Another enhancement to Senior Project is the creation of cohorts. Where in past years students worked more or less independently, next year, they will work in groups of 6-7 under the direction of a VMS Faculty member who will serve as cohort leader. Cohorts will meet much like a regular academic course, but the focus will be on process and building skills such as project management and collaboration, giving and receiving feedback, and problem solving strategies. Cohorts will be intentionally comprised of students engaged in different academic disciplines to help encourage interdisciplinary thinking. And similarly, teachers leading the groups will be a part of their own faculty cohorts that will provide a means to reflect on and refine curriculum, and to take part in professional development.

Preparation for next year’s Senior Project program is well underway and juniors are currently taking a Senior Project-focused ideation class with Ms. Pavlik as a part of the personal growth program. “We want to get the wheels turning now so that the students will be in a position to generate thoughtful and thorough proposals next year,” says Pavlik. Thus far, the students have been working to create personal interest inventories and discussing how to transform interest into inquiry. They’ve also been looking at a diverse range of proposals and projects from past years like the one seen above that was focused on fashion and included an internship in New York. The juniors will take a break from ideation during first semester of their senior year so that they can focus on college applications, but then they will hit the ground running during second semester of next year.

Over the past few months, Ms. Pavlik has been collaborating on program design with Dr. Amber Kim, an educational consultant and University of Colorado professor who has been working with the school on project based learning and differentiation. They’ve also been planning professional development for upper school faculty, which will be focused on project based learning in preparation for Senior Projects and will include opportunities for faculty to visit schools that are leaders in this area.

In addition to developing curriculum, they’ve also organized two pilot projects that are taking place this year with Owen Salamunovich and Michael Resnick. Owen, who has cultivated a passion for food working in a world-class kitchen, will take the lead and curate a multi-course culinary event. “I hope to learn about the various components—financial management, marketing techniques, and cooking—however, these are not what I hope to be my biggest takeaway,” says Salamunovich. “My main focus is to learn how to truly express myself through food. The upbringing I have had in the culinary industry has changed my notion of what food is. Food is not about perfectionism or the egotism of a single “chef,” but rather about nourishment, community, and fundamentally, love. I hope to provide a dinner with all of these through a single bite. That is the art of food.”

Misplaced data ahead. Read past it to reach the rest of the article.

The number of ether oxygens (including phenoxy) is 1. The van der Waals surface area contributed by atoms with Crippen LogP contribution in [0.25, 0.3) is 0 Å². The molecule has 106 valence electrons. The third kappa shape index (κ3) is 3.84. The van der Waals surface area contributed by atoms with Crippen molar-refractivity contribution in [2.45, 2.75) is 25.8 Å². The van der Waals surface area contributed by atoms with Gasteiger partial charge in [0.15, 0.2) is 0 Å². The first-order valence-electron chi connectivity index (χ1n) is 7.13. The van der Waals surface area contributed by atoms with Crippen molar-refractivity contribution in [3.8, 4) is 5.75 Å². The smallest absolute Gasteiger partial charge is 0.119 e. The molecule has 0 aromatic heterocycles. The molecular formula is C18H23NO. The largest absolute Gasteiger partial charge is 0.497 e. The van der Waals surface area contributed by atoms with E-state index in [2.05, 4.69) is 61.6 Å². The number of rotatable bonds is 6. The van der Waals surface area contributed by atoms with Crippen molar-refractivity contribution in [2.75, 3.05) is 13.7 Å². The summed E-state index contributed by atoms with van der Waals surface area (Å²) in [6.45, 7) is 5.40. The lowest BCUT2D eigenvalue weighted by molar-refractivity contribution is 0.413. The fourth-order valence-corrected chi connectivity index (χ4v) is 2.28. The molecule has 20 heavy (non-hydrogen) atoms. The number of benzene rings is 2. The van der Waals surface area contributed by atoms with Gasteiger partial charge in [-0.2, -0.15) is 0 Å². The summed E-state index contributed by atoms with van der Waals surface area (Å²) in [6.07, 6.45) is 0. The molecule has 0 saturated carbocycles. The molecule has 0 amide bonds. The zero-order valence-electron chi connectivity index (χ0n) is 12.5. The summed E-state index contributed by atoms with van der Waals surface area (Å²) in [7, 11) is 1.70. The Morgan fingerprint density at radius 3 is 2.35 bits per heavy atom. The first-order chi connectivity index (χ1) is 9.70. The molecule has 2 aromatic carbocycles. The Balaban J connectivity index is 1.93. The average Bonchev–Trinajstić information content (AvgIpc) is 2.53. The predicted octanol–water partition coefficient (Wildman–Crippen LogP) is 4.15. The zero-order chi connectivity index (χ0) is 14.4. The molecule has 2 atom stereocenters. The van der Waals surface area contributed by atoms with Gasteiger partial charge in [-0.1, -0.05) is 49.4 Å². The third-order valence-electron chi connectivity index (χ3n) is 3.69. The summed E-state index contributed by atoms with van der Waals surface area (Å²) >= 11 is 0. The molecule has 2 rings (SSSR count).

Michael, who is an accomplished competitive skier, is working with Vail’s adaptive program and training to get certification through PSIA (Professional Ski Instructors of America). His goals include gaining real-world teaching experience and producing a video to build awareness of adaptive skiing. “I want to give those who are disabled an opportunity to ski and bring them the same enjoyment I have experienced during my years of skiing,” notes Resnick. “I think this project will bring awareness to many about adaptive skiing, but will specifically help those who have a friend or family member with a disability.”

Through Senior Project and other authentic learning initiatives taking place at VMS, the ultimate goal is to help students make connections between their education, their interests, and their world. “I've heard so many students ask, ‘How will I ever use what I’m learning?’” says Pavlik. “I hope that this evolution of Senior Project and the project based learning scaffolding that we are creating in lower and middle school will help to answer that question.”